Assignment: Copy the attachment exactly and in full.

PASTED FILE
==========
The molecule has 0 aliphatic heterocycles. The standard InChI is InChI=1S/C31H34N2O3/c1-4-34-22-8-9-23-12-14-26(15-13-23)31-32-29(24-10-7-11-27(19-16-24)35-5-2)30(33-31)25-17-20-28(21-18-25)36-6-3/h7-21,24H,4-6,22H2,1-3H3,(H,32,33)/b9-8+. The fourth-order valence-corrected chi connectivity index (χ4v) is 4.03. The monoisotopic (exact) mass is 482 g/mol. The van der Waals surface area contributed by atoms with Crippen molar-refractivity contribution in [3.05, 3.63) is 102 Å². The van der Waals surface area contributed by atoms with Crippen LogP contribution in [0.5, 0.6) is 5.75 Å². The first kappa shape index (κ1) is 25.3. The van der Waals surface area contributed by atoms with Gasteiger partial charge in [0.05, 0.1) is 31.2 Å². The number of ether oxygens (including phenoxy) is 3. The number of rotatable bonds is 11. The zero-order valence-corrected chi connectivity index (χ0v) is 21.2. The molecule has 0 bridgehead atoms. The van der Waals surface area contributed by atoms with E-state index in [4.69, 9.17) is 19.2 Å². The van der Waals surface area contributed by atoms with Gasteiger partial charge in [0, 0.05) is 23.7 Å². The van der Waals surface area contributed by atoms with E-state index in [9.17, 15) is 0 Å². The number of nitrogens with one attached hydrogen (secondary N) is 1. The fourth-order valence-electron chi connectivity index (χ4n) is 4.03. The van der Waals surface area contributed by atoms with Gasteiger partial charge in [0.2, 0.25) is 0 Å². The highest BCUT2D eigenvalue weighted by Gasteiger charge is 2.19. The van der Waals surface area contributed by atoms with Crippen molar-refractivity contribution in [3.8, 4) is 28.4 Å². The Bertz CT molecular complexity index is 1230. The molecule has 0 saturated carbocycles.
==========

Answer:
The molecule has 0 aliphatic heterocycles. The standard InChI is InChI=1S/C31H34N2O3/c1-4-34-22-8-9-23-12-14-26(15-13-23)31-32-29(24-10-7-11-27(19-16-24)35-5-2)30(33-31)25-17-20-28(21-18-25)36-6-3/h7-21,24H,4-6,22H2,1-3H3,(H,32,33)/b9-8+. The fourth-order valence-corrected chi connectivity index (χ4v) is 4.03. The monoisotopic (exact) mass is 482 g/mol. The van der Waals surface area contributed by atoms with Crippen molar-refractivity contribution in [3.05, 3.63) is 102 Å². The van der Waals surface area contributed by atoms with Crippen LogP contribution in [0.5, 0.6) is 5.75 Å². The first kappa shape index (κ1) is 25.3. The van der Waals surface area contributed by atoms with Gasteiger partial charge in [0.05, 0.1) is 31.2 Å². The number of ether oxygens (including phenoxy) is 3. The number of rotatable bonds is 11. The zero-order valence-corrected chi connectivity index (χ0v) is 21.2. The molecule has 0 bridgehead atoms. The van der Waals surface area contributed by atoms with E-state index in [4.69, 9.17) is 19.2 Å². The van der Waals surface area contributed by atoms with Gasteiger partial charge in [0, 0.05) is 23.7 Å². The van der Waals surface area contributed by atoms with E-state index in [9.17, 15) is 0 Å². The number of nitrogens with one attached hydrogen (secondary N) is 1. The fourth-order valence-electron chi connectivity index (χ4n) is 4.03. The van der Waals surface area contributed by atoms with Gasteiger partial charge in [0.2, 0.25) is 0 Å². The highest BCUT2D eigenvalue weighted by Gasteiger charge is 2.19. The van der Waals surface area contributed by atoms with Crippen molar-refractivity contribution in [3.8, 4) is 28.4 Å². The Bertz CT molecular complexity index is 1230. The molecule has 0 saturated carbocycles.